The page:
Salem, IL

Salem, IL

Salem IL Train Town photo

Adrian Guerrero, UP director-Public Affairs and representatives of Salem, Ill.

The City of Salem, Ill., was incorporated in 1855 as the county seat of Marion County. Situated then at the crossroads of the Ohio and Missouri (O & M) and the Illinois Central (IC) railroads, Salem grew as a transportation hub for southern Illinois for trains traveling from Cincinnati, Ohio, to St. Louis, Mo.; from Chicago to New Orleans and from Vincennes, Ind., to points west - an economic backbone that followed the rails to Salem.

The extensive yard operations existing for more than a century now, include plans for a $20 million dollar expansion and creation of new jobs and opportunities for the city and county residents. During the tough economic times facing small rural towns, Salem has been able to sustain its population and emerge as the "place to be" in Marion and surrounding counties.

Salem’s colorful past includes railroad competition and confrontations which are still conversation topics here. Sidney Breese worked on his lines here, as did "Mr. Johnston" who guided the Chicago-Paducah and Memphis (CPM) rail construction from St. Elmo, through Salem and on to Cairo, later forming the Illinois Central line with Salem as the prominent switch point joining Villa Grove and Carbondale. Mr. Johnston ordered the Division to come together at Salem by physically moving and joining the stations at Brubaker and Bonnie into the new subdivision at Salem Yards in 1937. He simply had the stations picked up from Bonnie and Brubaker and loaded onto flatcars, and set end to end in Salem. Mr. Johnston was a colorful character and his daughters' names are preserved as towns on the IC line: Bonnie and Ina.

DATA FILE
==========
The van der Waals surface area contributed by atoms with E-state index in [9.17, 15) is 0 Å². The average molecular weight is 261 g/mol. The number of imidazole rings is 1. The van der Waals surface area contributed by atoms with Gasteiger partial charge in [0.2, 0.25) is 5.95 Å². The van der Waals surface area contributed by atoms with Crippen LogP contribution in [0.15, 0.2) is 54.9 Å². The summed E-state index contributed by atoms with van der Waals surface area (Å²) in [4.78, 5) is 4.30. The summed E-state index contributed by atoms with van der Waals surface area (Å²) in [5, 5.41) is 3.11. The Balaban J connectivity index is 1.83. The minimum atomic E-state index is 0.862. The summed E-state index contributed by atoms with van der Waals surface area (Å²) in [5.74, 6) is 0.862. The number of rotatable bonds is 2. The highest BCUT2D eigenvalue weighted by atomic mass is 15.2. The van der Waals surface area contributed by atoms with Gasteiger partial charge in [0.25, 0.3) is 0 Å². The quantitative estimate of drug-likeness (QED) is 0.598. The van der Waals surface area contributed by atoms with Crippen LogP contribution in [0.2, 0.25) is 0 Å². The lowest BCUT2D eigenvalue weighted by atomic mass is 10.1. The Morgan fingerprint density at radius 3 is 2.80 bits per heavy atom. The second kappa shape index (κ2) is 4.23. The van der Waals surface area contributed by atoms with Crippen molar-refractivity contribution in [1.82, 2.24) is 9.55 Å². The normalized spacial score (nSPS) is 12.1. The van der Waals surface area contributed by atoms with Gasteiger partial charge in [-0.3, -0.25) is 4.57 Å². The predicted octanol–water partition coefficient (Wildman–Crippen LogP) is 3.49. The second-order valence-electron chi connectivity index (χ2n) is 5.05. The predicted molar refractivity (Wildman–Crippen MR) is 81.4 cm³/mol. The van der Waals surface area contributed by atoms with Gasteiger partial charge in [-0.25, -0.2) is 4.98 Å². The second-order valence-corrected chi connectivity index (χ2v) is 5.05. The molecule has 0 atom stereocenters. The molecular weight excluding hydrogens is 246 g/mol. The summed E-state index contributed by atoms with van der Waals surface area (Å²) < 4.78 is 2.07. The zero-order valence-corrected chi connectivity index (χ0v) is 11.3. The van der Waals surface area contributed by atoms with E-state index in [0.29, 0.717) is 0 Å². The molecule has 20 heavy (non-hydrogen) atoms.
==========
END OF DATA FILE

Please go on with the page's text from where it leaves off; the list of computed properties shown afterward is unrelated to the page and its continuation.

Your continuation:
The three-story building on the NW corner of Main and Broadway served as the headquarters for the IC, MP and UP operations from 1905 until 1950 when operations control moved to the Salem Yards. The 1905 expansion was the first large expansion of rail operations in Salem as the Thebes Bridge across the Mississippi River was completed and the Illmo Yards were brought to Salem from Illmo, Mo.

Railroad barons competed for importance and commerce fiercely in the late 1800s, most notably the IC blocking of the intersection at the I & M tracks for more than a week over a trackage rights dispute. Rival operations buildings were bulldozed at midnight in Villa Grove, midnight construction of sidings on other line's tracks also were common.

The Heritage Unit locomotives which bear the insignia of retired logos from former major lines are popular with train historians and photographers and can be seen from the old depot just south of the Salem Yards as they work the UP tracks, and are displayed on the US Route 50 Overpass in Salem.

Salem benefits from its proximity to the Union Pacific Rail Yard, which currently employs approximately 200 workers.